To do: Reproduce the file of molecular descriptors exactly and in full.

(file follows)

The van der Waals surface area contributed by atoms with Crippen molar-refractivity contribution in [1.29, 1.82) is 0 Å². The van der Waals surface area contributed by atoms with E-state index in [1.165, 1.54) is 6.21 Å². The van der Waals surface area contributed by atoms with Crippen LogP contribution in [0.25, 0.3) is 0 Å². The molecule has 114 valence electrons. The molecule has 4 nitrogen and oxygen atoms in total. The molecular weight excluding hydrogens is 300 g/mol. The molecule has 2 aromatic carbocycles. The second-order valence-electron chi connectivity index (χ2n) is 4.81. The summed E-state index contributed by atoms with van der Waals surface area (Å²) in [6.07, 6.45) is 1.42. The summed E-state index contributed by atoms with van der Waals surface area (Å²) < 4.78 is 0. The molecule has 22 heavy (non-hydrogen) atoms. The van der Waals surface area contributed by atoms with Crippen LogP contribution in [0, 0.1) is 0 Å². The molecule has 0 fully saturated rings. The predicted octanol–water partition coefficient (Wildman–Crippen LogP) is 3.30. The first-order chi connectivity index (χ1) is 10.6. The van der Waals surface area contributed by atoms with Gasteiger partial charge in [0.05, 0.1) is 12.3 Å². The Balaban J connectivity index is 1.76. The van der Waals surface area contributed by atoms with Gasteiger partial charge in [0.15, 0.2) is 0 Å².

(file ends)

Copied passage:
The van der Waals surface area contributed by atoms with Crippen molar-refractivity contribution in [1.29, 1.82) is 0 Å². The van der Waals surface area contributed by atoms with E-state index in [1.165, 1.54) is 6.21 Å². The van der Waals surface area contributed by atoms with Crippen LogP contribution in [0.25, 0.3) is 0 Å². The molecule has 114 valence electrons. The molecule has 4 nitrogen and oxygen atoms in total. The molecular weight excluding hydrogens is 300 g/mol. The molecule has 2 aromatic carbocycles. The second-order valence-electron chi connectivity index (χ2n) is 4.81. The summed E-state index contributed by atoms with van der Waals surface area (Å²) in [6.07, 6.45) is 1.42. The summed E-state index contributed by atoms with van der Waals surface area (Å²) < 4.78 is 0. The molecule has 22 heavy (non-hydrogen) atoms. The van der Waals surface area contributed by atoms with Crippen LogP contribution in [0, 0.1) is 0 Å². The molecule has 0 fully saturated rings. The predicted octanol–water partition coefficient (Wildman–Crippen LogP) is 3.30. The first-order chi connectivity index (χ1) is 10.6. The van der Waals surface area contributed by atoms with Gasteiger partial charge in [0.05, 0.1) is 12.3 Å². The Balaban J connectivity index is 1.76. The van der Waals surface area contributed by atoms with Gasteiger partial charge in [0.15, 0.2) is 0 Å².